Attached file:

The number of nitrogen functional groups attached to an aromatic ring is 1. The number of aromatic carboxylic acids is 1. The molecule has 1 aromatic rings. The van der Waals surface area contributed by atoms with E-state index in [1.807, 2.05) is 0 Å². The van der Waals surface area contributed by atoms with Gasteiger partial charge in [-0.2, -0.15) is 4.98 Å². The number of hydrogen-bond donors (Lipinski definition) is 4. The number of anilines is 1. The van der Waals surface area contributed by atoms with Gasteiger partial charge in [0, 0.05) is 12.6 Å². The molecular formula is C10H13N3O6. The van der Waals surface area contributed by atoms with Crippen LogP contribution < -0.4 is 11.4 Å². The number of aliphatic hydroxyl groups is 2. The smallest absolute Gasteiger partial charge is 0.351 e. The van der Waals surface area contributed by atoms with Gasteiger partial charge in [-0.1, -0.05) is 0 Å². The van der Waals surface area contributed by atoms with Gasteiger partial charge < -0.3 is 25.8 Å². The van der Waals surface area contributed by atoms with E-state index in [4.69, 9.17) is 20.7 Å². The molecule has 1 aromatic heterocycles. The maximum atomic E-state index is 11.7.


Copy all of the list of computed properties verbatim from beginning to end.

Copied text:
The number of nitrogen functional groups attached to an aromatic ring is 1. The number of aromatic carboxylic acids is 1. The molecule has 1 aromatic rings. The van der Waals surface area contributed by atoms with E-state index in [1.807, 2.05) is 0 Å². The van der Waals surface area contributed by atoms with Gasteiger partial charge in [-0.2, -0.15) is 4.98 Å². The number of hydrogen-bond donors (Lipinski definition) is 4. The number of anilines is 1. The van der Waals surface area contributed by atoms with Gasteiger partial charge in [0, 0.05) is 12.6 Å². The molecular formula is C10H13N3O6. The van der Waals surface area contributed by atoms with Crippen LogP contribution < -0.4 is 11.4 Å². The number of aliphatic hydroxyl groups is 2. The smallest absolute Gasteiger partial charge is 0.351 e. The van der Waals surface area contributed by atoms with Gasteiger partial charge in [-0.1, -0.05) is 0 Å². The van der Waals surface area contributed by atoms with Gasteiger partial charge < -0.3 is 25.8 Å². The van der Waals surface area contributed by atoms with E-state index in [4.69, 9.17) is 20.7 Å². The molecule has 1 aromatic heterocycles. The maximum atomic E-state index is 11.7.